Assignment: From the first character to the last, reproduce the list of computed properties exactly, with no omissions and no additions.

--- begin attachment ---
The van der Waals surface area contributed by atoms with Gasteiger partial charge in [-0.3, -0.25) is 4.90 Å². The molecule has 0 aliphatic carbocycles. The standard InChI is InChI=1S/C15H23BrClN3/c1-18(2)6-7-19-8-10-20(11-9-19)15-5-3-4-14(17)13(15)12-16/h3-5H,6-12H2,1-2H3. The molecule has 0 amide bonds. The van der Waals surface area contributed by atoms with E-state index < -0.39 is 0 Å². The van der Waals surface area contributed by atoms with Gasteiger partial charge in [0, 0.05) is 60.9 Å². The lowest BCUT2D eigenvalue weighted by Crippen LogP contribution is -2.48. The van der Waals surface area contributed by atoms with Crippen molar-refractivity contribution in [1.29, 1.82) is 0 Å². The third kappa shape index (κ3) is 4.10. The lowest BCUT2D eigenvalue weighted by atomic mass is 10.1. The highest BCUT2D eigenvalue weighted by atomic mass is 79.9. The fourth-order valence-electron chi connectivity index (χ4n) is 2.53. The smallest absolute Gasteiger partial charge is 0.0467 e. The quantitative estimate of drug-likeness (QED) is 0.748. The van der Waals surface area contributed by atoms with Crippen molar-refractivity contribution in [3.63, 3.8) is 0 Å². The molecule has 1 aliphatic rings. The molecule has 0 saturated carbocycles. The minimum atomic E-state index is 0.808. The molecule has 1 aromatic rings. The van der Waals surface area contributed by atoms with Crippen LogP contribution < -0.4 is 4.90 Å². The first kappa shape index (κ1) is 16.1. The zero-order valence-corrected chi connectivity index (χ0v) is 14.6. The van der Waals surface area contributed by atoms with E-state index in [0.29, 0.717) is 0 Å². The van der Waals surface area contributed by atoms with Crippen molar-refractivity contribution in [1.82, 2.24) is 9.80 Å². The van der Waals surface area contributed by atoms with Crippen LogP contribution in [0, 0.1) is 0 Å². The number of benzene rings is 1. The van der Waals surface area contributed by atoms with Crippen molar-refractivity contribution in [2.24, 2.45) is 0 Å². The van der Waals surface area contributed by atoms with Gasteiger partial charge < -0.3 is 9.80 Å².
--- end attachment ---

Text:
The van der Waals surface area contributed by atoms with Gasteiger partial charge in [-0.3, -0.25) is 4.90 Å². The molecule has 0 aliphatic carbocycles. The standard InChI is InChI=1S/C15H23BrClN3/c1-18(2)6-7-19-8-10-20(11-9-19)15-5-3-4-14(17)13(15)12-16/h3-5H,6-12H2,1-2H3. The molecule has 0 amide bonds. The van der Waals surface area contributed by atoms with E-state index < -0.39 is 0 Å². The van der Waals surface area contributed by atoms with Gasteiger partial charge in [0, 0.05) is 60.9 Å². The lowest BCUT2D eigenvalue weighted by Crippen LogP contribution is -2.48. The van der Waals surface area contributed by atoms with Crippen molar-refractivity contribution in [1.29, 1.82) is 0 Å². The third kappa shape index (κ3) is 4.10. The lowest BCUT2D eigenvalue weighted by atomic mass is 10.1. The highest BCUT2D eigenvalue weighted by atomic mass is 79.9. The fourth-order valence-electron chi connectivity index (χ4n) is 2.53. The smallest absolute Gasteiger partial charge is 0.0467 e. The quantitative estimate of drug-likeness (QED) is 0.748. The van der Waals surface area contributed by atoms with Crippen molar-refractivity contribution in [3.63, 3.8) is 0 Å². The molecule has 1 aliphatic rings. The molecule has 0 saturated carbocycles. The minimum atomic E-state index is 0.808. The molecule has 1 aromatic rings. The van der Waals surface area contributed by atoms with Crippen LogP contribution < -0.4 is 4.90 Å². The first kappa shape index (κ1) is 16.1. The zero-order valence-corrected chi connectivity index (χ0v) is 14.6. The van der Waals surface area contributed by atoms with E-state index in [0.29, 0.717) is 0 Å². The van der Waals surface area contributed by atoms with Crippen molar-refractivity contribution in [1.82, 2.24) is 9.80 Å². The van der Waals surface area contributed by atoms with Crippen LogP contribution in [0, 0.1) is 0 Å². The number of benzene rings is 1. The van der Waals surface area contributed by atoms with Crippen molar-refractivity contribution in [2.24, 2.45) is 0 Å². The van der Waals surface area contributed by atoms with Gasteiger partial charge < -0.3 is 9.80 Å².